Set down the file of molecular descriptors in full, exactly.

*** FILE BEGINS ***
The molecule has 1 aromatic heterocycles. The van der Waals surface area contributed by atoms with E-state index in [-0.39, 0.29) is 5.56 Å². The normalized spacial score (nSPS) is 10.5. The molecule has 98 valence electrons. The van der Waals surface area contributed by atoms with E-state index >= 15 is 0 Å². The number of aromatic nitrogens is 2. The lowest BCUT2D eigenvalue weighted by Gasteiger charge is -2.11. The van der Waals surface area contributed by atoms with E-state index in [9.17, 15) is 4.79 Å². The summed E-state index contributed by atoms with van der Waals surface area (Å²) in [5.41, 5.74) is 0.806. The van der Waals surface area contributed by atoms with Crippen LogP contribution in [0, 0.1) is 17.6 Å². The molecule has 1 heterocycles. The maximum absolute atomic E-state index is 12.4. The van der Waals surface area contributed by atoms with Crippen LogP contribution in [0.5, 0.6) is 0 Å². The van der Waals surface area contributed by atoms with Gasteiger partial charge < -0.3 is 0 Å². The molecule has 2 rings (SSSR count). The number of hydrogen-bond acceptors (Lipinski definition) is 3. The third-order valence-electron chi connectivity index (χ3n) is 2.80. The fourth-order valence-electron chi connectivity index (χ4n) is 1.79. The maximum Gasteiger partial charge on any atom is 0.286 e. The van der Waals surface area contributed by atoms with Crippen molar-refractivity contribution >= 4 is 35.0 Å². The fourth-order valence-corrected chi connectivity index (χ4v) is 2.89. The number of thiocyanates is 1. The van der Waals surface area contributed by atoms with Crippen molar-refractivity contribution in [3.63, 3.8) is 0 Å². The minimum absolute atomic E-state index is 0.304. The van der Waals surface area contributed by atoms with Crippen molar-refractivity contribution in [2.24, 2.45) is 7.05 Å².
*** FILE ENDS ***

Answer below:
The molecule has 1 aromatic heterocycles. The van der Waals surface area contributed by atoms with E-state index in [-0.39, 0.29) is 5.56 Å². The normalized spacial score (nSPS) is 10.5. The molecule has 98 valence electrons. The van der Waals surface area contributed by atoms with E-state index >= 15 is 0 Å². The number of aromatic nitrogens is 2. The lowest BCUT2D eigenvalue weighted by Gasteiger charge is -2.11. The van der Waals surface area contributed by atoms with E-state index in [9.17, 15) is 4.79 Å². The summed E-state index contributed by atoms with van der Waals surface area (Å²) in [5.41, 5.74) is 0.806. The van der Waals surface area contributed by atoms with Crippen LogP contribution in [0, 0.1) is 17.6 Å². The molecule has 1 heterocycles. The maximum absolute atomic E-state index is 12.4. The van der Waals surface area contributed by atoms with Crippen LogP contribution in [0.5, 0.6) is 0 Å². The van der Waals surface area contributed by atoms with Gasteiger partial charge < -0.3 is 0 Å². The molecule has 2 rings (SSSR count). The number of hydrogen-bond acceptors (Lipinski definition) is 3. The third-order valence-electron chi connectivity index (χ3n) is 2.80. The fourth-order valence-electron chi connectivity index (χ4n) is 1.79. The maximum Gasteiger partial charge on any atom is 0.286 e. The van der Waals surface area contributed by atoms with Crippen molar-refractivity contribution >= 4 is 35.0 Å². The fourth-order valence-corrected chi connectivity index (χ4v) is 2.89. The number of thiocyanates is 1. The van der Waals surface area contributed by atoms with Crippen molar-refractivity contribution in [3.63, 3.8) is 0 Å². The minimum absolute atomic E-state index is 0.304. The van der Waals surface area contributed by atoms with Crippen molar-refractivity contribution in [2.24, 2.45) is 7.05 Å².